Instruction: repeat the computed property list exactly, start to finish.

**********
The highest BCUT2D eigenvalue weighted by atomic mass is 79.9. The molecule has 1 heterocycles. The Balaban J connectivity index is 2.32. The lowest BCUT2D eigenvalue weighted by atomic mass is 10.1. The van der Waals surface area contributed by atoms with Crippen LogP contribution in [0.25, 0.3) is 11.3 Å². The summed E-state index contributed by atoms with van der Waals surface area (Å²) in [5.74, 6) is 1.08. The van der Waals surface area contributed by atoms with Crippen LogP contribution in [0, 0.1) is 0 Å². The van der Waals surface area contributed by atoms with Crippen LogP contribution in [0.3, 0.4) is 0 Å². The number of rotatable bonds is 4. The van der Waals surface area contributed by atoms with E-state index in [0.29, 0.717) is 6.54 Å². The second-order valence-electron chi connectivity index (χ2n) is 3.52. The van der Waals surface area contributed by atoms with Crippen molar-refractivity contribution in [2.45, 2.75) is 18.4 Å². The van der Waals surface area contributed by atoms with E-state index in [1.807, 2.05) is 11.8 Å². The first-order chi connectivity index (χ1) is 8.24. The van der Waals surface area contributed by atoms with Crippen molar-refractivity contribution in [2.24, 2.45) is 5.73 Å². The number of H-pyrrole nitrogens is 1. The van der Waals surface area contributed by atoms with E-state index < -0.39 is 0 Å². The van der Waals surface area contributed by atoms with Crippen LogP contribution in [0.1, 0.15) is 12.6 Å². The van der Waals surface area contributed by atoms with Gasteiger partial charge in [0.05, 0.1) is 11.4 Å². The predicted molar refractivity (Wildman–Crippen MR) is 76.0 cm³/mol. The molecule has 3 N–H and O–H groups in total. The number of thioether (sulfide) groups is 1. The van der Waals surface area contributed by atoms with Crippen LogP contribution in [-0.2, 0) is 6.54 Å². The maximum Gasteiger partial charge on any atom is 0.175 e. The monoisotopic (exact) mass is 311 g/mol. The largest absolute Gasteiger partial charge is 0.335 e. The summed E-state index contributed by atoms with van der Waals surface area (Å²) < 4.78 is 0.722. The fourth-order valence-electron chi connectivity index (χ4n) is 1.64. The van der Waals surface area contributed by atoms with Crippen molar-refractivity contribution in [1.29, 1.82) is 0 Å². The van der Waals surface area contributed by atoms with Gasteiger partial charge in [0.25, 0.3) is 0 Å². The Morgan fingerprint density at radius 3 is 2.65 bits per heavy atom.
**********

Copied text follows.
The highest BCUT2D eigenvalue weighted by atomic mass is 79.9. The molecule has 1 heterocycles. The Balaban J connectivity index is 2.32. The lowest BCUT2D eigenvalue weighted by atomic mass is 10.1. The van der Waals surface area contributed by atoms with Crippen LogP contribution in [0.25, 0.3) is 11.3 Å². The summed E-state index contributed by atoms with van der Waals surface area (Å²) in [5.74, 6) is 1.08. The van der Waals surface area contributed by atoms with Crippen LogP contribution in [0, 0.1) is 0 Å². The van der Waals surface area contributed by atoms with Crippen LogP contribution in [0.3, 0.4) is 0 Å². The number of rotatable bonds is 4. The van der Waals surface area contributed by atoms with E-state index in [0.29, 0.717) is 6.54 Å². The second-order valence-electron chi connectivity index (χ2n) is 3.52. The van der Waals surface area contributed by atoms with Crippen molar-refractivity contribution in [2.45, 2.75) is 18.4 Å². The van der Waals surface area contributed by atoms with E-state index in [1.807, 2.05) is 11.8 Å². The first-order chi connectivity index (χ1) is 8.24. The van der Waals surface area contributed by atoms with Crippen molar-refractivity contribution in [2.24, 2.45) is 5.73 Å². The number of H-pyrrole nitrogens is 1. The van der Waals surface area contributed by atoms with E-state index < -0.39 is 0 Å². The van der Waals surface area contributed by atoms with Crippen LogP contribution in [0.1, 0.15) is 12.6 Å². The van der Waals surface area contributed by atoms with Gasteiger partial charge in [0.05, 0.1) is 11.4 Å². The predicted molar refractivity (Wildman–Crippen MR) is 76.0 cm³/mol. The molecule has 3 N–H and O–H groups in total. The number of thioether (sulfide) groups is 1. The van der Waals surface area contributed by atoms with Crippen LogP contribution in [-0.2, 0) is 6.54 Å². The maximum Gasteiger partial charge on any atom is 0.175 e. The monoisotopic (exact) mass is 311 g/mol. The largest absolute Gasteiger partial charge is 0.335 e. The summed E-state index contributed by atoms with van der Waals surface area (Å²) < 4.78 is 0.722. The fourth-order valence-electron chi connectivity index (χ4n) is 1.64. The van der Waals surface area contributed by atoms with Crippen molar-refractivity contribution in [1.29, 1.82) is 0 Å². The van der Waals surface area contributed by atoms with Gasteiger partial charge in [0.25, 0.3) is 0 Å². The Morgan fingerprint density at radius 3 is 2.65 bits per heavy atom.